BLOUNTVILLE — Proponents of an “alternative school” for Sullivan County’s school system say it offers a “win-win” for everyone — students who would go there, students who would not, teachers, parents and the community as a whole.
Funding for a planned alternative school was cut recently from this year’s proposed school system budget.
On Thursday night, Sullivan County Board of Education Chairman Ron Smith and several school system employees appealed to the Sullivan County Commission’s Budget Committee to allow the school system to fund the alternative school.
Sullivan County Education Association (SCEA) President Teddi Adler said an alternative school for the county system has been a dream for 10 years.
Adler spoke to the Sullivan County Board of Education earlier in the week, and said SCEA members were very upset that budget cuts killed proposed funding for the alternative school.
Adler appealed to the BOE to reinstate funding for the alternative school, which had been budgeted to open mid-year, and use money from the system’s fund balance to pay for it.
Last month, the BOE voted in favor of more than $1 million in cuts from the county school system’s yearly budget proposal, a move demanded by the County Commission’s Budget Committee.
The school system’s original $91.4 million budget plan did not seek new money from the county. It would not have required a tax increase.
It did, however, call for using about $2.6 million of the system’s estimated $6 million reserve to balance estimated expenditures and projected revenues.
Budget Committee members said that was too much and told school officials to identify more than $1 million in cuts.
The Budget Committee voted to set the school system’s budget at $90.4 million, an increase of about $60,000 from last year.
Subsequent cuts approved by the BOE included $371,000 for the long-planned alternative school — pushing the project to the back burner for now, with no funding in this year’s budget.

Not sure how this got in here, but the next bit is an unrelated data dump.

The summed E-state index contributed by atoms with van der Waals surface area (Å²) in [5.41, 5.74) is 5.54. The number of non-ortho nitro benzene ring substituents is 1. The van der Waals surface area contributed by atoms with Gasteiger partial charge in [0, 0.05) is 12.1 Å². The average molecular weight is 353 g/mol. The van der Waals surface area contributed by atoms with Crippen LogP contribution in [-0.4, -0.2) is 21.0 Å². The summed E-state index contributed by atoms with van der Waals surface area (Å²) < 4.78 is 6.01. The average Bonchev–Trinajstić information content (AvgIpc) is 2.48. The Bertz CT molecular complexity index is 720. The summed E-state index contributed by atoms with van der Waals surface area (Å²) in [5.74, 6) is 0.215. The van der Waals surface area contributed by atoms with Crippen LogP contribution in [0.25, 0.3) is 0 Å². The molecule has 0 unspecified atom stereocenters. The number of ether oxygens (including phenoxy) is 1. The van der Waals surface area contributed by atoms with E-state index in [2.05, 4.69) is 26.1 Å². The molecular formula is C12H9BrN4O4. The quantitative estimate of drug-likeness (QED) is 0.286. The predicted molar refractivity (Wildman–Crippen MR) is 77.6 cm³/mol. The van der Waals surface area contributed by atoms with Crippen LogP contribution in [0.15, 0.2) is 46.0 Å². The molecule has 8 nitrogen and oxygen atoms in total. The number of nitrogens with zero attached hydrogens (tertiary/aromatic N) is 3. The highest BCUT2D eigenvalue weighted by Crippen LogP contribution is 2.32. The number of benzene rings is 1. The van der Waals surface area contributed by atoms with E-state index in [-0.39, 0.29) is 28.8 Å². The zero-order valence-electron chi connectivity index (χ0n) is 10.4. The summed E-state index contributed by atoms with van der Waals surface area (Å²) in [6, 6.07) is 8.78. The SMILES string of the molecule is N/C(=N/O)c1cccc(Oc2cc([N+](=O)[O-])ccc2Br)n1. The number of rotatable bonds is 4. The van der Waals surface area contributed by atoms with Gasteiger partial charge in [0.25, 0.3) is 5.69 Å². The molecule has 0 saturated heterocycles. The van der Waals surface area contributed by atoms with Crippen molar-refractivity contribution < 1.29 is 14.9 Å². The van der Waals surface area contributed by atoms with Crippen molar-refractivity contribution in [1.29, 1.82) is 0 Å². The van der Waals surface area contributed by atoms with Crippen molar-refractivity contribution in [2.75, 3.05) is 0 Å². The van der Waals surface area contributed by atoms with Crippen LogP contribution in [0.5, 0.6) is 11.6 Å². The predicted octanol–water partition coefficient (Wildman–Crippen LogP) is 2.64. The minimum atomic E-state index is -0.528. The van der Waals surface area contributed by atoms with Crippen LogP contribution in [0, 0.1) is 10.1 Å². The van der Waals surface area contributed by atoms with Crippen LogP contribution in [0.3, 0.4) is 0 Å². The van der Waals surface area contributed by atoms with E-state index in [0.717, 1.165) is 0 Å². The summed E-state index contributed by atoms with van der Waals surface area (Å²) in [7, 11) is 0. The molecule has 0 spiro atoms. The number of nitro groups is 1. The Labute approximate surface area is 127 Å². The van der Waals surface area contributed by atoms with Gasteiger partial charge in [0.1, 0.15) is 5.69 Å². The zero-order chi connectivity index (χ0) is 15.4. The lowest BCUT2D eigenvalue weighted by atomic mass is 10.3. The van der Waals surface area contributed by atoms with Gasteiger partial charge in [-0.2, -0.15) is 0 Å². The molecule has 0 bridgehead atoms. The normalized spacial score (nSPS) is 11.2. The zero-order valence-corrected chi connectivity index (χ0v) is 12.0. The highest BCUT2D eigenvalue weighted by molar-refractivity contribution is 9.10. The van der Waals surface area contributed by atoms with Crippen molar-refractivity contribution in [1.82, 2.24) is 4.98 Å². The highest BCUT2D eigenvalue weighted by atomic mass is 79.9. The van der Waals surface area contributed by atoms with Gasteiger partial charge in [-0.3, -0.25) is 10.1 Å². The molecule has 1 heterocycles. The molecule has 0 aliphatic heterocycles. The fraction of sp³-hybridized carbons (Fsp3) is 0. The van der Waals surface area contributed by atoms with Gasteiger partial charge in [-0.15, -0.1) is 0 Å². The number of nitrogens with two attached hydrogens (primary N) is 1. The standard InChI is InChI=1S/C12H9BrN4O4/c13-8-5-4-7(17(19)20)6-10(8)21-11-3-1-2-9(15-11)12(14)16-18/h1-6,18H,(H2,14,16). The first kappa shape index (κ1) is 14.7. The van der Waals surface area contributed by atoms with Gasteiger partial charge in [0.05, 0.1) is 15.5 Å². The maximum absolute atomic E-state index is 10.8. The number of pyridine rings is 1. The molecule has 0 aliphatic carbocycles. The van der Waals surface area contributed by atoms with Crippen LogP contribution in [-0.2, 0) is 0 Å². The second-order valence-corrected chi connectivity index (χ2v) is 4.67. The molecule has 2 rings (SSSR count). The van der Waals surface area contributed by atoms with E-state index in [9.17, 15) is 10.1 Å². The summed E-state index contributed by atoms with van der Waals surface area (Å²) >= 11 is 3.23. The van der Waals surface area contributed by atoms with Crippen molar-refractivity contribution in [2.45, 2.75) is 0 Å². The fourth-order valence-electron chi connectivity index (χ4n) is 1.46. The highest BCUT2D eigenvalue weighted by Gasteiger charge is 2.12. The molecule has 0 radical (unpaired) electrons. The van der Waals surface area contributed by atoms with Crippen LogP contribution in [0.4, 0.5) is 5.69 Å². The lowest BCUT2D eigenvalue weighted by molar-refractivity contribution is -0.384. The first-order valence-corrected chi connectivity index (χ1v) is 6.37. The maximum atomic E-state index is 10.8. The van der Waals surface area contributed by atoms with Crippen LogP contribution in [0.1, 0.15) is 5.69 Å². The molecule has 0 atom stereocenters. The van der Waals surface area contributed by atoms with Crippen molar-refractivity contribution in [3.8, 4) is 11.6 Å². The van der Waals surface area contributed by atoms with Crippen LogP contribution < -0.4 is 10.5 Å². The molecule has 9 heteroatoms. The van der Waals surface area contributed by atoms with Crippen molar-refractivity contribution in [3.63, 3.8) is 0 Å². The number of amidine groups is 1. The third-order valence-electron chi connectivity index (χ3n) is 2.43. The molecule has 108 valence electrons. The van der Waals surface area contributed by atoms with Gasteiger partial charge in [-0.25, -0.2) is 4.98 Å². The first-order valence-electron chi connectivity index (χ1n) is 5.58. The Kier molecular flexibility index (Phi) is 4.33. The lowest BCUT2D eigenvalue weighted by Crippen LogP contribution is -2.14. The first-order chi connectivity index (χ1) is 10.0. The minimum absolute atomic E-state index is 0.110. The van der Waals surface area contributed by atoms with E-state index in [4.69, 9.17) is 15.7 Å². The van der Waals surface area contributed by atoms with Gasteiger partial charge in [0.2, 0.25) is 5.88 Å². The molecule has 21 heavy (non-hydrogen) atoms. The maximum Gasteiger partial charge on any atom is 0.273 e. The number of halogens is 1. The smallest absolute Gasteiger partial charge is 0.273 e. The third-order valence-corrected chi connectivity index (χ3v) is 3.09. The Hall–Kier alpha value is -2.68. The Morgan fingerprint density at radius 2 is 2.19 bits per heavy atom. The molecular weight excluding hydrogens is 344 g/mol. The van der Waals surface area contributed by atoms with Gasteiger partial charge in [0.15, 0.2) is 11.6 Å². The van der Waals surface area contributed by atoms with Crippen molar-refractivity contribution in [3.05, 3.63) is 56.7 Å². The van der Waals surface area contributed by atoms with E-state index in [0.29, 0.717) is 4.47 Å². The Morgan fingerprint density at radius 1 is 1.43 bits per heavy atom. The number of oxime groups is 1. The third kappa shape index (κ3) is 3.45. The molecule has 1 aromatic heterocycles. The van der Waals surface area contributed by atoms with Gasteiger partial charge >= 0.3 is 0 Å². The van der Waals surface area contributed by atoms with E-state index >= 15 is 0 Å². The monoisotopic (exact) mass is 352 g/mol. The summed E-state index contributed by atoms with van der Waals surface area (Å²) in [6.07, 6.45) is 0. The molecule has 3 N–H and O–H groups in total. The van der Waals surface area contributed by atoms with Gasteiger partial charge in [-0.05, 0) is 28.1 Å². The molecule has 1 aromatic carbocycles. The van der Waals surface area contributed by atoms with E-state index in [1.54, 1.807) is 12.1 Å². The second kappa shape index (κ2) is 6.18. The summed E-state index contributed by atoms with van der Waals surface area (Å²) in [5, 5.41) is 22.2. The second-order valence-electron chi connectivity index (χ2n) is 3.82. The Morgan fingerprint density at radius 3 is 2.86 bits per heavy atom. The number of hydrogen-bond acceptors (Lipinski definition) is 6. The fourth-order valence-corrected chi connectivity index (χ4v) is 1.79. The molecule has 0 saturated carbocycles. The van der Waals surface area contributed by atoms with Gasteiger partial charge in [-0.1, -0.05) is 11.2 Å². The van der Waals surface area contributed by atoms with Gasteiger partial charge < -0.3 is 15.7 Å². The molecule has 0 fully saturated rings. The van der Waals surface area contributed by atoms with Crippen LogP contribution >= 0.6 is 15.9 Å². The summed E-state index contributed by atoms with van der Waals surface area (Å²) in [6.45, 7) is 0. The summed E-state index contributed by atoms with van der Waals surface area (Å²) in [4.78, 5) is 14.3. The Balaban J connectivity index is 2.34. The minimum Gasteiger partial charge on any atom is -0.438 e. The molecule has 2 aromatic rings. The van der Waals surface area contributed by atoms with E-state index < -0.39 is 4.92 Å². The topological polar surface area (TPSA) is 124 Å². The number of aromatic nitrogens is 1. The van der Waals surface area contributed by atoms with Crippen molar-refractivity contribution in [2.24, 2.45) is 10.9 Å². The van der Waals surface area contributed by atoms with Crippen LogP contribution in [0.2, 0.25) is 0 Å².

Smith and Adler said an alternative school would keep more students in the system — which would mean more state funding.
That’s because it would, as the name says, be an alternative — giving students who would otherwise be expelled a chance to continue their education, Adler said.
“It would offer hope ... not the end,” Adler said.
Smith said giving students an alternative to expulsion could mean recouping $84,000 per year in lost state funding.
More importantly, Smith said, the alternative school would give the students in question a chance to finish the school work needed to get a high school diploma — and all the future job and educational opportunities that brings.
“These are not bad kids,” Smith said. “They just made bad choices.”
Adler told Budget Committee members the alternative school would have multiple positive impacts, including:
•lower class sizes throughout the system;
•students with disruptive behavior would be out of the general student population;
•greater opportunities to counsel troubled students;
•allowing students to earn course credits — and improving the county system’s graduation rate;
•providing a better environment for students with personality or behavioral disorders.
In all, the BOE approved cuts included $655,500 for non-personnel items and $376,000 for personnel, Barnes said. That $376,000 for personnel is in addition to about two dozen teaching positions already eliminated from the system.
The system’s new total budget for the fiscal year that began nearly two months ago is $90,399,999.54.
With estimated revenues of about $88.8 million, the budget approved by the BOE on Wednesday uses $1.6 million of the school system’s estimated $6 million fund balance.
The Sullivan County Commission could vote on the county’s budget, including the school system’s budget, at a meeting scheduled for 9 a.m. Sept. 15 on the second floor of the historic Sullivan County Courthouse.